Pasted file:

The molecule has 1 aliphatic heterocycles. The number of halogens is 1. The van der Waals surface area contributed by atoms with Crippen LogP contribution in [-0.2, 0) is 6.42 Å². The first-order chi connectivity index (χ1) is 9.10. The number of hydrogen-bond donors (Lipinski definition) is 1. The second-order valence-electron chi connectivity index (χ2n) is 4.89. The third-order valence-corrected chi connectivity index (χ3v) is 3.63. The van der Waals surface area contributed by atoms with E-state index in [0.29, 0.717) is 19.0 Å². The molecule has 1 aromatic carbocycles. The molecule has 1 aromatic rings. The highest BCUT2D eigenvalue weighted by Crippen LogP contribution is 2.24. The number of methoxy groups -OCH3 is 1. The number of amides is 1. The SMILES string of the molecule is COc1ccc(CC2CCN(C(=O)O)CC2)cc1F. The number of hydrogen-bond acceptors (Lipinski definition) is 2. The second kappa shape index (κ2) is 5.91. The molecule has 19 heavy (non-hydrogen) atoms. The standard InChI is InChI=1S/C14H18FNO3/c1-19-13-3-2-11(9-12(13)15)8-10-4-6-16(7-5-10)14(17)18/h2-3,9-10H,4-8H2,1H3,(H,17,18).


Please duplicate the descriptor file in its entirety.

The molecule has 1 aliphatic heterocycles. The number of halogens is 1. The van der Waals surface area contributed by atoms with Crippen LogP contribution in [-0.2, 0) is 6.42 Å². The first-order chi connectivity index (χ1) is 9.10. The number of hydrogen-bond donors (Lipinski definition) is 1. The second-order valence-electron chi connectivity index (χ2n) is 4.89. The third-order valence-corrected chi connectivity index (χ3v) is 3.63. The van der Waals surface area contributed by atoms with E-state index in [0.29, 0.717) is 19.0 Å². The molecule has 1 aromatic carbocycles. The molecule has 1 aromatic rings. The highest BCUT2D eigenvalue weighted by Crippen LogP contribution is 2.24. The number of methoxy groups -OCH3 is 1. The number of amides is 1. The SMILES string of the molecule is COc1ccc(CC2CCN(C(=O)O)CC2)cc1F. The number of hydrogen-bond acceptors (Lipinski definition) is 2. The second kappa shape index (κ2) is 5.91. The molecule has 19 heavy (non-hydrogen) atoms. The standard InChI is InChI=1S/C14H18FNO3/c1-19-13-3-2-11(9-12(13)15)8-10-4-6-16(7-5-10)14(17)18/h2-3,9-10H,4-8H2,1H3,(H,17,18).